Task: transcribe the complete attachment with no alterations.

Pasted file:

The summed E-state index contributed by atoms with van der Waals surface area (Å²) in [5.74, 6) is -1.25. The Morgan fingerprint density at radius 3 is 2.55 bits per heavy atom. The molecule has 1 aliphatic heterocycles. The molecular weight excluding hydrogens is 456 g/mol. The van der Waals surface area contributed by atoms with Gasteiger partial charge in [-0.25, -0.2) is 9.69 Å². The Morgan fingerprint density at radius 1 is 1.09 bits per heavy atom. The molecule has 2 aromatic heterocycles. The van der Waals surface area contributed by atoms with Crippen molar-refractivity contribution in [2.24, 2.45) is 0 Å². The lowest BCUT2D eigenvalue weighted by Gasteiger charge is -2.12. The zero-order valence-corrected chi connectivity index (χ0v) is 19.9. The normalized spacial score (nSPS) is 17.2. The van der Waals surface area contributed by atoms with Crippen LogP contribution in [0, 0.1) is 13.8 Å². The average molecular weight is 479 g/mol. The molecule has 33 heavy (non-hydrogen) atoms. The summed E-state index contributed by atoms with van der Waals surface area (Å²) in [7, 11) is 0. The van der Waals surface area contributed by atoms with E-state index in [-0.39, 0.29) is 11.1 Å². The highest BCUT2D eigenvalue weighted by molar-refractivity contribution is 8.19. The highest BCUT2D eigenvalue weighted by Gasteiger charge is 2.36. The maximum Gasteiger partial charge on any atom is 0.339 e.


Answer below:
The summed E-state index contributed by atoms with van der Waals surface area (Å²) in [5.74, 6) is -1.25. The Morgan fingerprint density at radius 3 is 2.55 bits per heavy atom. The molecule has 1 aliphatic heterocycles. The molecular weight excluding hydrogens is 456 g/mol. The van der Waals surface area contributed by atoms with Gasteiger partial charge in [-0.25, -0.2) is 9.69 Å². The Morgan fingerprint density at radius 1 is 1.09 bits per heavy atom. The molecule has 2 aromatic heterocycles. The van der Waals surface area contributed by atoms with Crippen molar-refractivity contribution in [2.24, 2.45) is 0 Å². The lowest BCUT2D eigenvalue weighted by Gasteiger charge is -2.12. The zero-order valence-corrected chi connectivity index (χ0v) is 19.9. The normalized spacial score (nSPS) is 17.2. The van der Waals surface area contributed by atoms with Crippen LogP contribution in [0, 0.1) is 13.8 Å². The average molecular weight is 479 g/mol. The molecule has 33 heavy (non-hydrogen) atoms. The summed E-state index contributed by atoms with van der Waals surface area (Å²) in [7, 11) is 0. The van der Waals surface area contributed by atoms with E-state index in [-0.39, 0.29) is 11.1 Å². The highest BCUT2D eigenvalue weighted by molar-refractivity contribution is 8.19. The highest BCUT2D eigenvalue weighted by Gasteiger charge is 2.36. The maximum Gasteiger partial charge on any atom is 0.339 e.